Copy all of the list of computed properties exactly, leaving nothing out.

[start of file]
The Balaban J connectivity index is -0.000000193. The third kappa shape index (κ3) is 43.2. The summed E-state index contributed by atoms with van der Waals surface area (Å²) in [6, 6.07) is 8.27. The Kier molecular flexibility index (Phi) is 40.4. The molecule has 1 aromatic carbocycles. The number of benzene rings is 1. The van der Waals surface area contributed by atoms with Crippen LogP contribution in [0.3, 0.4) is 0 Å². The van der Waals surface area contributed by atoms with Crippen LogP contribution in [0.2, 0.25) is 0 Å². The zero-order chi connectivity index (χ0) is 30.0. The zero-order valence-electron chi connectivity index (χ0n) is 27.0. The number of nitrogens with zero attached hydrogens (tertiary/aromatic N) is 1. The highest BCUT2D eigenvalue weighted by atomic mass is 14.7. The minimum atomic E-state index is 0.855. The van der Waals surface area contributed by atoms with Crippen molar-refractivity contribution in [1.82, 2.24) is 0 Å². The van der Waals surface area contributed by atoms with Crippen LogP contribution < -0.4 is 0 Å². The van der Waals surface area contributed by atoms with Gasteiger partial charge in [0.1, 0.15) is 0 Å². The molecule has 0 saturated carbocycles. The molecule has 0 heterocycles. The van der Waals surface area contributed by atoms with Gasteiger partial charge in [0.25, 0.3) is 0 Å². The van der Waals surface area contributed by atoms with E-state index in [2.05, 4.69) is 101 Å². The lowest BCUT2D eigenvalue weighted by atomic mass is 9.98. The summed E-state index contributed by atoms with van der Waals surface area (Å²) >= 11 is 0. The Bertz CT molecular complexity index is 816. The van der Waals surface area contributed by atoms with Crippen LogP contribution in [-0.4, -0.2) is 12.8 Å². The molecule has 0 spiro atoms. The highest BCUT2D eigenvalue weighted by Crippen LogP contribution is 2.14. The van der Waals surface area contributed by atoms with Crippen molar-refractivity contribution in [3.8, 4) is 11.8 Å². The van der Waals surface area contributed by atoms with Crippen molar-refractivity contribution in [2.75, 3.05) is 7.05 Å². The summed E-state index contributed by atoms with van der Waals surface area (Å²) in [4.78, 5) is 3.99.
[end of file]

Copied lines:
The Balaban J connectivity index is -0.000000193. The third kappa shape index (κ3) is 43.2. The summed E-state index contributed by atoms with van der Waals surface area (Å²) in [6, 6.07) is 8.27. The Kier molecular flexibility index (Phi) is 40.4. The molecule has 1 aromatic carbocycles. The number of benzene rings is 1. The van der Waals surface area contributed by atoms with Crippen LogP contribution in [0.3, 0.4) is 0 Å². The van der Waals surface area contributed by atoms with Crippen LogP contribution in [0.2, 0.25) is 0 Å². The zero-order chi connectivity index (χ0) is 30.0. The zero-order valence-electron chi connectivity index (χ0n) is 27.0. The number of nitrogens with zero attached hydrogens (tertiary/aromatic N) is 1. The highest BCUT2D eigenvalue weighted by atomic mass is 14.7. The minimum atomic E-state index is 0.855. The van der Waals surface area contributed by atoms with Crippen molar-refractivity contribution in [1.82, 2.24) is 0 Å². The van der Waals surface area contributed by atoms with Crippen LogP contribution < -0.4 is 0 Å². The van der Waals surface area contributed by atoms with Gasteiger partial charge in [0.1, 0.15) is 0 Å². The molecule has 0 saturated carbocycles. The molecule has 0 heterocycles. The van der Waals surface area contributed by atoms with Gasteiger partial charge in [0.25, 0.3) is 0 Å². The van der Waals surface area contributed by atoms with E-state index in [2.05, 4.69) is 101 Å². The lowest BCUT2D eigenvalue weighted by atomic mass is 9.98. The summed E-state index contributed by atoms with van der Waals surface area (Å²) >= 11 is 0. The Bertz CT molecular complexity index is 816. The van der Waals surface area contributed by atoms with Crippen LogP contribution in [-0.4, -0.2) is 12.8 Å². The molecule has 0 spiro atoms. The highest BCUT2D eigenvalue weighted by Crippen LogP contribution is 2.14. The van der Waals surface area contributed by atoms with Crippen molar-refractivity contribution in [3.8, 4) is 11.8 Å². The van der Waals surface area contributed by atoms with Crippen molar-refractivity contribution in [2.75, 3.05) is 7.05 Å². The summed E-state index contributed by atoms with van der Waals surface area (Å²) in [4.78, 5) is 3.99.